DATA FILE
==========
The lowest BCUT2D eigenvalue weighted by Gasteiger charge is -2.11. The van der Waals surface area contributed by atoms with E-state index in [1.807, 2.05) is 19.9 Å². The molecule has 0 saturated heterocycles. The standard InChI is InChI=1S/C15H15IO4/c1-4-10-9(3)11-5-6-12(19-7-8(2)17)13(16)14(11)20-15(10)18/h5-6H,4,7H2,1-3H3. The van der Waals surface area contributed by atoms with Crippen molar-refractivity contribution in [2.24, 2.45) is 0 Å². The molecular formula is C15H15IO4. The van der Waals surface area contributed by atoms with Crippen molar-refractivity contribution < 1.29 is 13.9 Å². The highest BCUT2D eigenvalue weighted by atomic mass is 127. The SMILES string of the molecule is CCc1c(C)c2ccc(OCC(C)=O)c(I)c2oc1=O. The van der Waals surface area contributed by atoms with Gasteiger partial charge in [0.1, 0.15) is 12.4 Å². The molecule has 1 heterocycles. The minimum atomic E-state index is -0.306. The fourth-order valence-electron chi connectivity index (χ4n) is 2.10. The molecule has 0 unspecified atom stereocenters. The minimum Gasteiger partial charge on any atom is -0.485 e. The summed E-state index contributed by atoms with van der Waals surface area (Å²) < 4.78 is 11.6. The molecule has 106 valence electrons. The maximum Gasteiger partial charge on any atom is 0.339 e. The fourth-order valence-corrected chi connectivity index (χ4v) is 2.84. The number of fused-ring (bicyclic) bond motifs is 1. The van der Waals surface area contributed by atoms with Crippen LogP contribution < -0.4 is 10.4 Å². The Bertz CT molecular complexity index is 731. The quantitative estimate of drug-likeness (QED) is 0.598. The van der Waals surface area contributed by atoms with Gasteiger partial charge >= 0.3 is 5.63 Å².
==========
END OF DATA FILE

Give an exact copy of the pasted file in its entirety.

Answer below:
The lowest BCUT2D eigenvalue weighted by Gasteiger charge is -2.11. The van der Waals surface area contributed by atoms with E-state index in [1.807, 2.05) is 19.9 Å². The molecule has 0 saturated heterocycles. The standard InChI is InChI=1S/C15H15IO4/c1-4-10-9(3)11-5-6-12(19-7-8(2)17)13(16)14(11)20-15(10)18/h5-6H,4,7H2,1-3H3. The van der Waals surface area contributed by atoms with Crippen molar-refractivity contribution in [2.24, 2.45) is 0 Å². The molecular formula is C15H15IO4. The van der Waals surface area contributed by atoms with Crippen molar-refractivity contribution < 1.29 is 13.9 Å². The highest BCUT2D eigenvalue weighted by atomic mass is 127. The SMILES string of the molecule is CCc1c(C)c2ccc(OCC(C)=O)c(I)c2oc1=O. The van der Waals surface area contributed by atoms with Gasteiger partial charge in [0.1, 0.15) is 12.4 Å². The molecule has 1 heterocycles. The minimum atomic E-state index is -0.306. The fourth-order valence-electron chi connectivity index (χ4n) is 2.10. The molecule has 0 unspecified atom stereocenters. The minimum Gasteiger partial charge on any atom is -0.485 e. The summed E-state index contributed by atoms with van der Waals surface area (Å²) < 4.78 is 11.6. The molecule has 106 valence electrons. The maximum Gasteiger partial charge on any atom is 0.339 e. The fourth-order valence-corrected chi connectivity index (χ4v) is 2.84. The number of fused-ring (bicyclic) bond motifs is 1. The van der Waals surface area contributed by atoms with Crippen LogP contribution < -0.4 is 10.4 Å². The Bertz CT molecular complexity index is 731. The quantitative estimate of drug-likeness (QED) is 0.598. The van der Waals surface area contributed by atoms with Gasteiger partial charge >= 0.3 is 5.63 Å².